- SOUTH CHINA MORNING POST - Su-Lin Tan - OCT 8, 2021 -
China has imported copper and cotton from Australia this year, despite imposing informal bans on the goods due to diplomatic tensions
Global supply shortages and political conflict forced China to turn to Australian imports, but there are few signs the trend will continue
China has imported US$30 million worth of Australian copper concentrate and increased purchases of cotton from the country amid international sanctions over Xinjiang, despite unofficially banning the products in November last year, Chinese trade data shows.
Chinese importers also snapped up the lion’s share of Australia’s bumper wheat harvest for the 2021-22 season, making it the country’s largest buyer just as global supplies fall.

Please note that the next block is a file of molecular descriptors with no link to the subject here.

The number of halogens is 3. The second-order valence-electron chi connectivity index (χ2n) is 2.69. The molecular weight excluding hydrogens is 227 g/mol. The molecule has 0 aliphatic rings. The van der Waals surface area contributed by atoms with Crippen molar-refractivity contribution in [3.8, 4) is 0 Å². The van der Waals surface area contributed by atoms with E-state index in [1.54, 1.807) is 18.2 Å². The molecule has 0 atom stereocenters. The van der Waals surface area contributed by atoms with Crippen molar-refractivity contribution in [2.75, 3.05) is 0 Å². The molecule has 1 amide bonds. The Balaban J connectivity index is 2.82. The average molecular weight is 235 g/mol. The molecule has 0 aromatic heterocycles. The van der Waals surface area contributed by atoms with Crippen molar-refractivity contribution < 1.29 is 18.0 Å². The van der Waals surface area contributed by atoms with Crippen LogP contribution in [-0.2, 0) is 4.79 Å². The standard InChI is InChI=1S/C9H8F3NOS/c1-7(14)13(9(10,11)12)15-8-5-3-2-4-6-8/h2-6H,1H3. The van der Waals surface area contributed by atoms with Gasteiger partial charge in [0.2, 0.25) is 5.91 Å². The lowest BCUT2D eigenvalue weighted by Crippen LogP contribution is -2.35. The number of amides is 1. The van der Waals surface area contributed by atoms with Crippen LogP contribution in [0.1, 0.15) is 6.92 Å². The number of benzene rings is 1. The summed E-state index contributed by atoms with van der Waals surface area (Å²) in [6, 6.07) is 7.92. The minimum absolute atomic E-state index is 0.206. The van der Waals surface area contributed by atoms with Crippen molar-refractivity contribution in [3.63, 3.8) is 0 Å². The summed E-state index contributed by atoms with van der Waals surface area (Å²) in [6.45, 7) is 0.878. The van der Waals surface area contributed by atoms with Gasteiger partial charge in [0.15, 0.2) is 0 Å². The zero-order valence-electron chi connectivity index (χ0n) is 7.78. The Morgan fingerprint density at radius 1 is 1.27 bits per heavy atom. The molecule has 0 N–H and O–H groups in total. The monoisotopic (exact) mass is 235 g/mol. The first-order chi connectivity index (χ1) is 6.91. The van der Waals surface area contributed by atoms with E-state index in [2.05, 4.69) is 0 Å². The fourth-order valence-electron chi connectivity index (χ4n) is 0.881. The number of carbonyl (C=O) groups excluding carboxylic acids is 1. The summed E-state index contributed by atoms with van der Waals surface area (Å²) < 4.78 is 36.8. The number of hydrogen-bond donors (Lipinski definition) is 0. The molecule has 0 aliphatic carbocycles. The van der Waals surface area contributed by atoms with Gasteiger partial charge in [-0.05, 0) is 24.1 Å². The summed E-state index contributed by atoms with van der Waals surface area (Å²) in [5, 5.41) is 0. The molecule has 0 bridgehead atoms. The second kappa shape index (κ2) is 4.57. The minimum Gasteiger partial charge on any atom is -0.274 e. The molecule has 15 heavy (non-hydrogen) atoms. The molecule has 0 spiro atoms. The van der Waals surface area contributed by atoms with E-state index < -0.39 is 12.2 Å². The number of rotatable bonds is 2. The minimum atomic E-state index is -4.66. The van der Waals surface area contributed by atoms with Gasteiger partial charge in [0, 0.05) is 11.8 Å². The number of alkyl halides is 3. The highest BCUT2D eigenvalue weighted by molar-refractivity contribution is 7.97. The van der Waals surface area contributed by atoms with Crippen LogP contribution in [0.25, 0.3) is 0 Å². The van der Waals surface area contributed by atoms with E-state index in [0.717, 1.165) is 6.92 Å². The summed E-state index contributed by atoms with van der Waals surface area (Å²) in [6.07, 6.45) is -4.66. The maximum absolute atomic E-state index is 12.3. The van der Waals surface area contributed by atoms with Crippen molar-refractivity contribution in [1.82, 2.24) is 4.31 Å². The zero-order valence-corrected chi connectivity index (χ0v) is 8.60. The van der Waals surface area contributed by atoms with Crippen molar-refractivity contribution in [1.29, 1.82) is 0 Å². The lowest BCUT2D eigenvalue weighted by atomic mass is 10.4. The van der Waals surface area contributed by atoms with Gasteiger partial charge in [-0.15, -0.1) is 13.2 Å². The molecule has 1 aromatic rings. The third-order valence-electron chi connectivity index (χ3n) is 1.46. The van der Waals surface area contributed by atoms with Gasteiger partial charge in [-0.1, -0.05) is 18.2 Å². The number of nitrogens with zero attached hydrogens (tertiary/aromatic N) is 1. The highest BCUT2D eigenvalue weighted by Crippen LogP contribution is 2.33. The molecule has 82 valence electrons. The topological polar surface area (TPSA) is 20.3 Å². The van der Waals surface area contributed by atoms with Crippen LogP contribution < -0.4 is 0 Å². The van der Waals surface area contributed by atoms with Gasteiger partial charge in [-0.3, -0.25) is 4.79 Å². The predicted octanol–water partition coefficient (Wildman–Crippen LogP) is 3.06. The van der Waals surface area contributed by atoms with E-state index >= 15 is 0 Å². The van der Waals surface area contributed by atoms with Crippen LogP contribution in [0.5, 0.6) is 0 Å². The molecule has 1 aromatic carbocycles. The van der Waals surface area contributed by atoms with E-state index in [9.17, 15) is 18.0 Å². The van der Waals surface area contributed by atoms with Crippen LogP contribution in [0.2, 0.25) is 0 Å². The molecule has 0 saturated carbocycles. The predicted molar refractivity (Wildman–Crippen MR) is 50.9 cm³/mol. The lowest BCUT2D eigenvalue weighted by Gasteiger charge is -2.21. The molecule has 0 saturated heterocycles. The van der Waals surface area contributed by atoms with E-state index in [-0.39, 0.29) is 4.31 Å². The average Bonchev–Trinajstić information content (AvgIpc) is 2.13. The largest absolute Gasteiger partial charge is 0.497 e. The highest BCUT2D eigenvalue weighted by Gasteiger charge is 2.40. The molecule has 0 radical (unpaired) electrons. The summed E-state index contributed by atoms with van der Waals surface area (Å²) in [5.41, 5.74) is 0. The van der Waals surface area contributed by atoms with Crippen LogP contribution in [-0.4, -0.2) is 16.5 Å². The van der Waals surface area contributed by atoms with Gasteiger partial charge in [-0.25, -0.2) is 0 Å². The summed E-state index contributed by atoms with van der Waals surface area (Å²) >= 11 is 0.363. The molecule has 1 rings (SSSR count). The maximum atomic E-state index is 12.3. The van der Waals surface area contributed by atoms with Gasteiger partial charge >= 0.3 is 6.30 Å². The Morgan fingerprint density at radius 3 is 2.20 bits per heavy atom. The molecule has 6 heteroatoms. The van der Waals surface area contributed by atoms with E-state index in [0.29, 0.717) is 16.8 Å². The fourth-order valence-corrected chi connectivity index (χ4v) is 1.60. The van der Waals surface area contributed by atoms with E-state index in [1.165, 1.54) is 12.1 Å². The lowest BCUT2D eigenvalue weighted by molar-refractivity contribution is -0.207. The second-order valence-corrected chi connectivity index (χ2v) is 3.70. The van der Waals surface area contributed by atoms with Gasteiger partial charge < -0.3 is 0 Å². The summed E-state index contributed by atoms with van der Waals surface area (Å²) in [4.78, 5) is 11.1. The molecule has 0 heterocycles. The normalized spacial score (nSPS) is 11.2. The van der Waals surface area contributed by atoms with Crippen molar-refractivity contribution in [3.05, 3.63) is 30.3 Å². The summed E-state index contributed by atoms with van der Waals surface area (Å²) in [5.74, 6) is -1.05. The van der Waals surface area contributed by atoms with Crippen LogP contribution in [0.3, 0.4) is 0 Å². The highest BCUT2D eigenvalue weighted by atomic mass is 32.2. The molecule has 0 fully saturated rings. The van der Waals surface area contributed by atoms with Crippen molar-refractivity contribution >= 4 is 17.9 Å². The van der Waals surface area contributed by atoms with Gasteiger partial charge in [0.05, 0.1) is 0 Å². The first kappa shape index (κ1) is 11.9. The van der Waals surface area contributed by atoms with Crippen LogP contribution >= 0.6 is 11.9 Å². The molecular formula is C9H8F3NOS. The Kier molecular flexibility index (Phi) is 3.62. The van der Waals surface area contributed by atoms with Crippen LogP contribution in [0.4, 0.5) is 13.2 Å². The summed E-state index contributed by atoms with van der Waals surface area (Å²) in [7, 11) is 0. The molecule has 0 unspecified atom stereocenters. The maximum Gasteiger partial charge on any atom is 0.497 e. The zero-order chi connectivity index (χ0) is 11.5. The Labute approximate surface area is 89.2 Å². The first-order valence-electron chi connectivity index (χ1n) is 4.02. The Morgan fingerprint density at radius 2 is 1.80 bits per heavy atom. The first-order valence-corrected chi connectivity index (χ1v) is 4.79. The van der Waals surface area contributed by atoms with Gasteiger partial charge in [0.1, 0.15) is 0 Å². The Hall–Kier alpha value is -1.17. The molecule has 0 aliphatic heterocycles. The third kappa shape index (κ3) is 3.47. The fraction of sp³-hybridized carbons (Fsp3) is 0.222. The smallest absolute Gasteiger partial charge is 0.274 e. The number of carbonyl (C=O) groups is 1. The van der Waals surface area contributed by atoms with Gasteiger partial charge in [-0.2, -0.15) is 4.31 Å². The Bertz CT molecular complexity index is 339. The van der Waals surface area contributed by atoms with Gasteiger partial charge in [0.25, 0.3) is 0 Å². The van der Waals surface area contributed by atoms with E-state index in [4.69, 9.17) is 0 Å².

Global shortages and political tensions have forced China to turn to Australian products, especially as its economy has bounced back from the coronavirus pandemic, although there are few signs the trend will be permanent.
Despite taking punitive trade action against Australia over several issues, including Canberra’s push for an independent investigation into the origins of the coronavirus, China will avoid shooting itself in the foot economically, said Stephen Olson, a former trade negotiator with the United States Trade Representative.
China will demonstrate pragmatism when it comes to balancing its economic prospects with its political interests, he said.
“Any punitive actions will be carefully calculated to maximise pain on Australia and minimise disruptions in China,” said Olson, who is also a senior research fellow at the Hinrich Foundation. “Given the high levels of trade and investment between China and Australia, this will not always be easy to do. “And the exact composition of the package of punitive actions will occasionally need to be reassessed and potentially adjusted to reflect evolving commercial and economic realities.”
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